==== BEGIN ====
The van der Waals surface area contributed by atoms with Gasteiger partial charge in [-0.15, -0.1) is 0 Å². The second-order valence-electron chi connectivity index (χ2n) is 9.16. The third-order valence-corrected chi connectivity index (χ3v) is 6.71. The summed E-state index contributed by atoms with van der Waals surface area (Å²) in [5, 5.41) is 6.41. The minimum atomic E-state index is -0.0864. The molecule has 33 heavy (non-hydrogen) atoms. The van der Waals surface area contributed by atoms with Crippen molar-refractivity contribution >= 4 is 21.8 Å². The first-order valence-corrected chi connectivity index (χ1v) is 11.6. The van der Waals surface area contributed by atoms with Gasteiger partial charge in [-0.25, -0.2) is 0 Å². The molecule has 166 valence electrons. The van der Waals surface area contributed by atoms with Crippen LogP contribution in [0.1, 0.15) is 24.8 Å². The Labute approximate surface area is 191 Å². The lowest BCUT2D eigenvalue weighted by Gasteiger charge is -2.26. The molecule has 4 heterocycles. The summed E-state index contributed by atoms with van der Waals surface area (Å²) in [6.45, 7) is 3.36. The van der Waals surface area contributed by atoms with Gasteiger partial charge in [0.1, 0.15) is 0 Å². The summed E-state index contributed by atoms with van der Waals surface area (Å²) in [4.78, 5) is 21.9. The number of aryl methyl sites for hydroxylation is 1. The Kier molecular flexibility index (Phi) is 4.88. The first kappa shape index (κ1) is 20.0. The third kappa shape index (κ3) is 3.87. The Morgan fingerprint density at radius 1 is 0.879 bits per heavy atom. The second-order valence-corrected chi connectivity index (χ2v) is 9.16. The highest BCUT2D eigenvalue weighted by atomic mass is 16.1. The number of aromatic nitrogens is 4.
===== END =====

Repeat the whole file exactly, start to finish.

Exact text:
The van der Waals surface area contributed by atoms with Gasteiger partial charge in [-0.15, -0.1) is 0 Å². The second-order valence-electron chi connectivity index (χ2n) is 9.16. The third-order valence-corrected chi connectivity index (χ3v) is 6.71. The summed E-state index contributed by atoms with van der Waals surface area (Å²) in [5, 5.41) is 6.41. The minimum atomic E-state index is -0.0864. The molecule has 33 heavy (non-hydrogen) atoms. The van der Waals surface area contributed by atoms with Crippen molar-refractivity contribution >= 4 is 21.8 Å². The first-order valence-corrected chi connectivity index (χ1v) is 11.6. The van der Waals surface area contributed by atoms with Gasteiger partial charge in [-0.25, -0.2) is 0 Å². The molecule has 166 valence electrons. The van der Waals surface area contributed by atoms with Crippen LogP contribution in [0.1, 0.15) is 24.8 Å². The Labute approximate surface area is 191 Å². The lowest BCUT2D eigenvalue weighted by Gasteiger charge is -2.26. The molecule has 4 heterocycles. The summed E-state index contributed by atoms with van der Waals surface area (Å²) in [6.45, 7) is 3.36. The van der Waals surface area contributed by atoms with Gasteiger partial charge in [0.1, 0.15) is 0 Å². The summed E-state index contributed by atoms with van der Waals surface area (Å²) in [4.78, 5) is 21.9. The number of aryl methyl sites for hydroxylation is 1. The Kier molecular flexibility index (Phi) is 4.88. The first kappa shape index (κ1) is 20.0. The third kappa shape index (κ3) is 3.87. The Morgan fingerprint density at radius 1 is 0.879 bits per heavy atom. The second-order valence-corrected chi connectivity index (χ2v) is 9.16. The highest BCUT2D eigenvalue weighted by atomic mass is 16.1. The number of aromatic nitrogens is 4.